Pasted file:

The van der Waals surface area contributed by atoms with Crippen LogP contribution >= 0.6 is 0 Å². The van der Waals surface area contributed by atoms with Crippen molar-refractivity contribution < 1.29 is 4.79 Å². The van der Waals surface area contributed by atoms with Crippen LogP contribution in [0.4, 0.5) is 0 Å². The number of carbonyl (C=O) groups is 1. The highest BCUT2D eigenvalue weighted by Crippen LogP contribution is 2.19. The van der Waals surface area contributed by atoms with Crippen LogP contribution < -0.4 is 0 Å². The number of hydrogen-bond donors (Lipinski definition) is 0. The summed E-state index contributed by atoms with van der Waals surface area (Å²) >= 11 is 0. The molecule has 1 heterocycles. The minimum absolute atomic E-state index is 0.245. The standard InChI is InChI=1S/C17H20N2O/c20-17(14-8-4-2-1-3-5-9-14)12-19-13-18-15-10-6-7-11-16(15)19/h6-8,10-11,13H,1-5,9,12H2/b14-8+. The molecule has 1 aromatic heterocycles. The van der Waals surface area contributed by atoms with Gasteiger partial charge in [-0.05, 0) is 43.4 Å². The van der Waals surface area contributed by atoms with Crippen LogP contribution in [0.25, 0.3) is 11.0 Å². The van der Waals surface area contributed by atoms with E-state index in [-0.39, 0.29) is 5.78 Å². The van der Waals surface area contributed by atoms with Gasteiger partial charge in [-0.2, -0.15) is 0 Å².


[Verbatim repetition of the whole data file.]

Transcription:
The van der Waals surface area contributed by atoms with Crippen LogP contribution >= 0.6 is 0 Å². The van der Waals surface area contributed by atoms with Crippen molar-refractivity contribution < 1.29 is 4.79 Å². The van der Waals surface area contributed by atoms with Crippen LogP contribution in [0.4, 0.5) is 0 Å². The number of carbonyl (C=O) groups is 1. The highest BCUT2D eigenvalue weighted by Crippen LogP contribution is 2.19. The van der Waals surface area contributed by atoms with Crippen LogP contribution < -0.4 is 0 Å². The number of hydrogen-bond donors (Lipinski definition) is 0. The summed E-state index contributed by atoms with van der Waals surface area (Å²) >= 11 is 0. The molecule has 1 heterocycles. The minimum absolute atomic E-state index is 0.245. The standard InChI is InChI=1S/C17H20N2O/c20-17(14-8-4-2-1-3-5-9-14)12-19-13-18-15-10-6-7-11-16(15)19/h6-8,10-11,13H,1-5,9,12H2/b14-8+. The molecule has 1 aromatic heterocycles. The van der Waals surface area contributed by atoms with Gasteiger partial charge in [-0.05, 0) is 43.4 Å². The van der Waals surface area contributed by atoms with Crippen LogP contribution in [0.25, 0.3) is 11.0 Å². The van der Waals surface area contributed by atoms with E-state index in [-0.39, 0.29) is 5.78 Å². The van der Waals surface area contributed by atoms with Gasteiger partial charge in [-0.2, -0.15) is 0 Å².